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UK shrugs as Rishi Sunak becomes first brown PM

By AFP - Oct 25,2022 - Last updated at Oct 25,2022

LONDON — In winning the race for UK Conservative leader on Monday, Rishi Sunak will become the first prime minister of colour to govern a country that once ruled India, much of Africa and a great deal beyond.

It happened at the start of Diwali. The Hindu festival of lights celebrates the triumph of good over evil, and for a few of the religiously minded, it was a congruence written in the stars.

India’s Hindu nationalist prime minister, Narendra Modi, congratulated his co-religionist on Twitter, while extending Diwali wishes to the “living bridge” of UK Indians as a whole.

The success of the UK-born Sunak rippled across the Atlantic too.

Ro Khanna, a Democratic member of Congress representing a slice of Silicon Valley in California, said his own grandfather spent years fighting British rule in India.

“It is remarkable to see @RishiSunak, an Indian British of Hindu faith become PM on Diwali. Regardless of politics, this is a symbolic step in moving beyond a coloniser’s world,” he tweeted.

But for many UK South Asians, as with the country at large, the arrival of Britain’s first prime minister of colour provoked as much debate about his economic credo as about the colour of his skin.

At the country’s biggest Hindu temple in the London district of Neasden, many Diwali revellers basked in Sunak’s ascent.

“It’s a great day for the Indian community... but more so it’s a time where we look back and think ‘how can we move forward from here?’” financial analyst Kirtan Patel told AFP at the temple.

 

Powell’s ‘rivers of blood’

 

Anand Menon, politics professor at King’s College London, said Sunak’s ethnicity was “a really, really big deal”.

But he added on BBC television: “What reassures me most, actually, is how little comment there has been about it, in a sense that we seem to have normalised this.”

If it feels “normalised” now, a brown or black prime minister would have felt unimaginable in Britain only a few years ago.

When Sunak was born in 1980, there had been no Asian or black MPs since World War II.

A handful were then elected for the opposition Labour Party. But the Conservatives still had none when Sunak graduated from the University of Oxford in 2001.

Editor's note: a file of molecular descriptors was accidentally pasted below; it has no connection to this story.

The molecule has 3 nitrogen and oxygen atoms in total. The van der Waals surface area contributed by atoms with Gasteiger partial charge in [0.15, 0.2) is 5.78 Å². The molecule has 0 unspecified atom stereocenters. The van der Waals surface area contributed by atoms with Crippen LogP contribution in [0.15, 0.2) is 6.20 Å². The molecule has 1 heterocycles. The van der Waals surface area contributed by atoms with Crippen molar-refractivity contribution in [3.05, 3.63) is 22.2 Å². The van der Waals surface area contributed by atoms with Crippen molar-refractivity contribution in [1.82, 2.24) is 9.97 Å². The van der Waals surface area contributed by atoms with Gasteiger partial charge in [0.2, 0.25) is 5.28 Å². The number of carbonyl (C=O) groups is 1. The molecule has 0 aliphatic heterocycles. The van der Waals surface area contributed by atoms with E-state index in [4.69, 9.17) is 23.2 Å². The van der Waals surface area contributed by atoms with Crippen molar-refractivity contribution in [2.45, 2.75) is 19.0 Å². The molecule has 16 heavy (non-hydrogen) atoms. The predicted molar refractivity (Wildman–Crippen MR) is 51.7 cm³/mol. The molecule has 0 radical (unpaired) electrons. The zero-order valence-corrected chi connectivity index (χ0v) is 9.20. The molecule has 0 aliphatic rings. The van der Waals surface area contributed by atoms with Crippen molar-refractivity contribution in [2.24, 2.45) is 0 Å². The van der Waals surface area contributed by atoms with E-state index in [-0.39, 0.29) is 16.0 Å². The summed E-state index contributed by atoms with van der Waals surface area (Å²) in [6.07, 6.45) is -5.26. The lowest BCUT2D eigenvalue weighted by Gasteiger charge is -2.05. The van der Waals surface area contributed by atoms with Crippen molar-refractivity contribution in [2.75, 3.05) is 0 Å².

In the late 1960s, many were in thrall to the firebrand Tory Enoch Powell, who warned of racial civil war if mass immigration from the old Empire continued.

Polls at the time found a majority of white Britons agreed with Powell.

Today, according to Sunder Katwala, director of the demographics think tank British Future, “most people in Britain now rightly say the ethnicity and faith of the prime minister should not matter”.

“They will judge Sunak on whether he can get a grip on the chaos in Westminster, sort out the public finances and restore integrity to politics,” he said.

“But we should not underestimate this important social change.”

 

Oxford still rules

 

Sunak’s reception among South Asians was previewed by that given to Conservative politicians such as Priti Patel, who was Britain’s first ethnic-Indian interior minister.

Patel’s flagship policy of sending would-be migrants on a one-way ticket to Rwanda was met with incredulity by many, given her own family’s escape from persecution under the Ugandan dictator Idi Amin.

As Sunak’s elevation was announced, Patel tweeted pictures from a Diwali visit to a Hindu temple, declaring: “It is a time for self-reflection, family, friends and service to others.”

“A period of self reflection would do you well,” was one of the more polite tweets in response.

The Conservatives have done better at cultivating ethnic-Indian, and female, politicians in their top ranks than Labour, and they often out-compete their white colleagues in appeals to the hardline right.

Patel’s short-lived successor Suella Braverman, whose family also came from India, was even more outspoken on migration. Her views helped to sink dwindling hopes for a UK-India free-trade deal by Diwali.

For many observers, the Tories still suffer a paucity of viewpoints, given the elite Oxford education afforded to Sunak and Truss, as well as to Boris Johnson and most other post-war prime ministers before them.

The appointment of Sunak, coinciding with a new king in Charles III, “tells an important story about our society, where we have come from and where we are going in the future”, Katwala said.

But he added: “I hope that Sunak will acknowledge that not everybody has enjoyed his advantages in life. Rishi Sunak reaching 10 Downing Street does not make Britain a perfect meritocracy.”

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